Re: spade and shovel (was [romconlang] -able)
|From:||Tim May <butsuri@...>|
|Date:||Saturday, April 19, 2008, 0:40|
ROGER MILLS wrote at 2008-04-18 16:48:13 (-0400)
> Tim May wrote:
> >It's not obvious to me that the gardener's tool should have taken its
> >name from the bricklayer's, rather than vice versa, but the OED
> >confirms the precedence of the masonry trowel....
> The mason's trade/art has been around alot longer than careful
> gardenng :-)))
Perhaps so, but they've both been around for centuries.
> On occasions I've made a hole for a plant with a stick.
A "dibber". :D
| 1. An instrument for dibbling; a dibble; especially, an implement
| having a series of dibbles or teeth for making a number of holes at
| 1736 PEGGE _Kenticisms_, Dibble, I think they call it dibber in
| Kent. 1783 _Trans. Soc. Encourag. Arts I._ 112, I..ploughed the land
| very deep, dressed the ground down, and planted with hand-dibbers.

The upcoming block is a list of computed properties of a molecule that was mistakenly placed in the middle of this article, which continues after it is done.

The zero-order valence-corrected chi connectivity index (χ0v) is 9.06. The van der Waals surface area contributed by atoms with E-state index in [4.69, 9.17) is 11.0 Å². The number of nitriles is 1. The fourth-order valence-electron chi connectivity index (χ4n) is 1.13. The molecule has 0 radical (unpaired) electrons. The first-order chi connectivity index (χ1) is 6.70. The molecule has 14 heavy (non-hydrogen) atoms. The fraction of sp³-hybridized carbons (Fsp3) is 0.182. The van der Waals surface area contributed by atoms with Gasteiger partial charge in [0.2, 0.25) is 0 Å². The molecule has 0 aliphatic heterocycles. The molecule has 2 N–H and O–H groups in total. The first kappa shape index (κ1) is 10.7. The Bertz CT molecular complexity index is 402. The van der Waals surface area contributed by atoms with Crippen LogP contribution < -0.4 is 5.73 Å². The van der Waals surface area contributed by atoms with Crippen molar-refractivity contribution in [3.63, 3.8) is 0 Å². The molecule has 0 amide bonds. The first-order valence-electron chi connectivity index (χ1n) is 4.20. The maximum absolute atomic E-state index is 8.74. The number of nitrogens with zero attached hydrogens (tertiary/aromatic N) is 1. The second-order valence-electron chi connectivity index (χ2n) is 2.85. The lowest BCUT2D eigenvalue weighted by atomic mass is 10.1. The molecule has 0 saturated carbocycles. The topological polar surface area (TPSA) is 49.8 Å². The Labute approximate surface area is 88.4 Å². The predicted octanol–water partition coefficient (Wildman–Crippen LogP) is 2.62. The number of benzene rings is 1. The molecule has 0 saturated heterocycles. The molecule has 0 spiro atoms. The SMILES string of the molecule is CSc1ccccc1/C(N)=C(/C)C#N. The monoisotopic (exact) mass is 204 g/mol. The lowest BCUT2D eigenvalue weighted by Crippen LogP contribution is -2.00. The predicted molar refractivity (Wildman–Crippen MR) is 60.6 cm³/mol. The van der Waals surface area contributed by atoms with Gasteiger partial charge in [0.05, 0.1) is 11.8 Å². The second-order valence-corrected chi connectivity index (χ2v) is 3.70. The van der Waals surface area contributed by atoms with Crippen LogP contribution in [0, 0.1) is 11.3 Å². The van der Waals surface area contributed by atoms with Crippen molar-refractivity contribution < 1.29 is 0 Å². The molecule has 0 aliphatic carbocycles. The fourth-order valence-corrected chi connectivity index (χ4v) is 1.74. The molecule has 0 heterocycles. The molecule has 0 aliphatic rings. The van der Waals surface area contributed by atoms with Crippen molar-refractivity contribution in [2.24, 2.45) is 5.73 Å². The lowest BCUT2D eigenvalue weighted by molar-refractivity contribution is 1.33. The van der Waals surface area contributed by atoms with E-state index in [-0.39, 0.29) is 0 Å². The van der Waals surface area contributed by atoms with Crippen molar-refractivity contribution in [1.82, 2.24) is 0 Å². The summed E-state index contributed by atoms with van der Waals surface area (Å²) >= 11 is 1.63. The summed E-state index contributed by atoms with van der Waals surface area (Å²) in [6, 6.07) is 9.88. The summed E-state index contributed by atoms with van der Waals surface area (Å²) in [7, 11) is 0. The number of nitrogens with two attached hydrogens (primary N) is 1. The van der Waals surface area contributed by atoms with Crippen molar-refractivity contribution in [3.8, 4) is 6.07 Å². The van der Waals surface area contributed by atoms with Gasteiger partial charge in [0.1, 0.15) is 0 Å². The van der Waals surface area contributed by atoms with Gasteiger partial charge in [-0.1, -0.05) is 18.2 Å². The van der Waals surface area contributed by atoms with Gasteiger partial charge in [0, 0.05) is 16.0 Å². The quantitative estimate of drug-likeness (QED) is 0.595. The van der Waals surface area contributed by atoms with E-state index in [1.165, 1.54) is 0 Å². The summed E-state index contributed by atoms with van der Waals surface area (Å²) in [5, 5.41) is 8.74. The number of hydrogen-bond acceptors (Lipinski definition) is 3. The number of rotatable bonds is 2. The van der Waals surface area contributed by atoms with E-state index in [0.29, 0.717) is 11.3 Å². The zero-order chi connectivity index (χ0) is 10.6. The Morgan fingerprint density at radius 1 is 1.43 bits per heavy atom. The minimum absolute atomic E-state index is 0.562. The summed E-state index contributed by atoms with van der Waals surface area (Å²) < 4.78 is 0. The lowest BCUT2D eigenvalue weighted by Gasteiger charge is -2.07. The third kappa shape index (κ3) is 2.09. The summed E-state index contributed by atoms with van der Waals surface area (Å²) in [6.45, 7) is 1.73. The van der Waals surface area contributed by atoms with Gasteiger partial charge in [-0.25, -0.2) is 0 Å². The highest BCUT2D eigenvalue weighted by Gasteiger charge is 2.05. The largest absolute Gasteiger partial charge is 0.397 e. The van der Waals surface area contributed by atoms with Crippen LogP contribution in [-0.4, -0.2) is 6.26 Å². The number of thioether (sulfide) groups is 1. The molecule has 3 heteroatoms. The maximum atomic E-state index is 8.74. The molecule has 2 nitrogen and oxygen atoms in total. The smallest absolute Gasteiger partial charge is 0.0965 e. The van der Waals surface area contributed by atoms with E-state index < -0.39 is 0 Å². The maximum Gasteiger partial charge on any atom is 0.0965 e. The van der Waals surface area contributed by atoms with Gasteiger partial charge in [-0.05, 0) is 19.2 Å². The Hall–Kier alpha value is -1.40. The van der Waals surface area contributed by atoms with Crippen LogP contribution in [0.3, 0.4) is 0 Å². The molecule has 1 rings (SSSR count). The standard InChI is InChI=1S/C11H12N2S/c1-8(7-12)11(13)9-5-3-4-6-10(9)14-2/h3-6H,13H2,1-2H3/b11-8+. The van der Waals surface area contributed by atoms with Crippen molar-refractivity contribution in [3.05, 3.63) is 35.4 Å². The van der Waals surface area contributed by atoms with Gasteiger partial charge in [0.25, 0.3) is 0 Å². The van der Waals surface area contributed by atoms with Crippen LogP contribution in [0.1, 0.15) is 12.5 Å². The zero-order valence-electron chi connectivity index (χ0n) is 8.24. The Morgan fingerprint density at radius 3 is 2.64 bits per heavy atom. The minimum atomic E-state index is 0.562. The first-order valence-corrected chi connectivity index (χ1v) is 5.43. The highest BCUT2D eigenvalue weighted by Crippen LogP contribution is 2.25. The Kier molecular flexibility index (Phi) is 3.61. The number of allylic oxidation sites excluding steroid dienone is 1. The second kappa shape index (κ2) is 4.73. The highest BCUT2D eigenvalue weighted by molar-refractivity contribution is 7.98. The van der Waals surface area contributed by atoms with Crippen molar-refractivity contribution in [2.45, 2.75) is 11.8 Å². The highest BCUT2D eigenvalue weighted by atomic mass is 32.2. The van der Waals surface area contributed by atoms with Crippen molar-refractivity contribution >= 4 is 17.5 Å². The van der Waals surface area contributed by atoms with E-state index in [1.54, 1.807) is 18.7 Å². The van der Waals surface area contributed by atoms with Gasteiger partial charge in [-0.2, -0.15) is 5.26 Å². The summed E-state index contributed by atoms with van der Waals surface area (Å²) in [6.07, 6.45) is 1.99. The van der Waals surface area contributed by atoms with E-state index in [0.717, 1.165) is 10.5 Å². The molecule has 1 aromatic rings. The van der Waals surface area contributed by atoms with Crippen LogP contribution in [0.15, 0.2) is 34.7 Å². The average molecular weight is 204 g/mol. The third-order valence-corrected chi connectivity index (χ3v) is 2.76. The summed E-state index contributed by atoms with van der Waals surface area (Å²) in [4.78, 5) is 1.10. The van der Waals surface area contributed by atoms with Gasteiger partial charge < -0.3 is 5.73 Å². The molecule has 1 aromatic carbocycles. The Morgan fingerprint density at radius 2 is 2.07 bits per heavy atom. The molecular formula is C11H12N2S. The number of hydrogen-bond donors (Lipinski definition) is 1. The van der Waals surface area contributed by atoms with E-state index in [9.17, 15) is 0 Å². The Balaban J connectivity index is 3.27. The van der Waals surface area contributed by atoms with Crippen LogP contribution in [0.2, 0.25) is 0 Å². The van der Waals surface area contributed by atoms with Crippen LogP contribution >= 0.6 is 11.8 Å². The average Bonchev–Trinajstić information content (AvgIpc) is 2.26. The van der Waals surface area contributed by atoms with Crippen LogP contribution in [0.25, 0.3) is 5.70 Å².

| dibble, n.
| An instrument used to make holes in the ground for seeds, bulbs, or
| young plants. In its simplest form, a stout pointed cylindrical
| stick with or without a handle; but it may also have a cross bar or
| projection for the foot (foot-dibble), or be forked at the point, or
| furnished with several points to make a number of holes at once.
| c1450 _Nominale_ in Wr.-Wülcker 713 _Hoc subterrarium_, a
| debylle. 1483 _Cath. Angl._ 92 A Debylle, _pastinacum,
| subterratorium._ 1563 T. HILL _Art Garden._ 128 With your forked
| dibble, put vnder the head, loose it so in the earth, that [etc.].
> >Of course, there is probably a substantial overlap between these
> >[various] classes of tool.
> True in casual use, but not in (semi)professional use.
Do you mean in terms of nomenclature, or design?